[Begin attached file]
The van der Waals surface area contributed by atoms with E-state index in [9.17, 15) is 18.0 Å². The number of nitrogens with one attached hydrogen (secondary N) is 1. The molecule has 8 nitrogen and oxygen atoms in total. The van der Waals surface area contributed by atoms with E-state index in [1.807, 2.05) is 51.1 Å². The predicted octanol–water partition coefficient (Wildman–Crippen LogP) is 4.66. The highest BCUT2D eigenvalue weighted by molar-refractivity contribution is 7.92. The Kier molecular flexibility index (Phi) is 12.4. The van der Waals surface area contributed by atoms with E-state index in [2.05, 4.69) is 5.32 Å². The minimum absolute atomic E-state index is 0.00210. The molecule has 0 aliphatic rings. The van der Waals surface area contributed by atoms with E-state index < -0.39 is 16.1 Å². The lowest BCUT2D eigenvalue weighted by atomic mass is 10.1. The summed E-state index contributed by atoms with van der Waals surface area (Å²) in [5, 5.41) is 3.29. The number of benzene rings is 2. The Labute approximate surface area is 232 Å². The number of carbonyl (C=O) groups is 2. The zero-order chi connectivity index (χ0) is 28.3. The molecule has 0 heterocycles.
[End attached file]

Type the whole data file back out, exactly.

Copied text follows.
The van der Waals surface area contributed by atoms with E-state index in [9.17, 15) is 18.0 Å². The number of nitrogens with one attached hydrogen (secondary N) is 1. The molecule has 8 nitrogen and oxygen atoms in total. The van der Waals surface area contributed by atoms with E-state index in [1.807, 2.05) is 51.1 Å². The predicted octanol–water partition coefficient (Wildman–Crippen LogP) is 4.66. The highest BCUT2D eigenvalue weighted by molar-refractivity contribution is 7.92. The Kier molecular flexibility index (Phi) is 12.4. The van der Waals surface area contributed by atoms with E-state index in [2.05, 4.69) is 5.32 Å². The minimum absolute atomic E-state index is 0.00210. The molecule has 0 aliphatic rings. The van der Waals surface area contributed by atoms with E-state index < -0.39 is 16.1 Å². The lowest BCUT2D eigenvalue weighted by atomic mass is 10.1. The summed E-state index contributed by atoms with van der Waals surface area (Å²) in [5, 5.41) is 3.29. The number of benzene rings is 2. The Labute approximate surface area is 232 Å². The number of carbonyl (C=O) groups is 2. The zero-order chi connectivity index (χ0) is 28.3. The molecule has 0 heterocycles.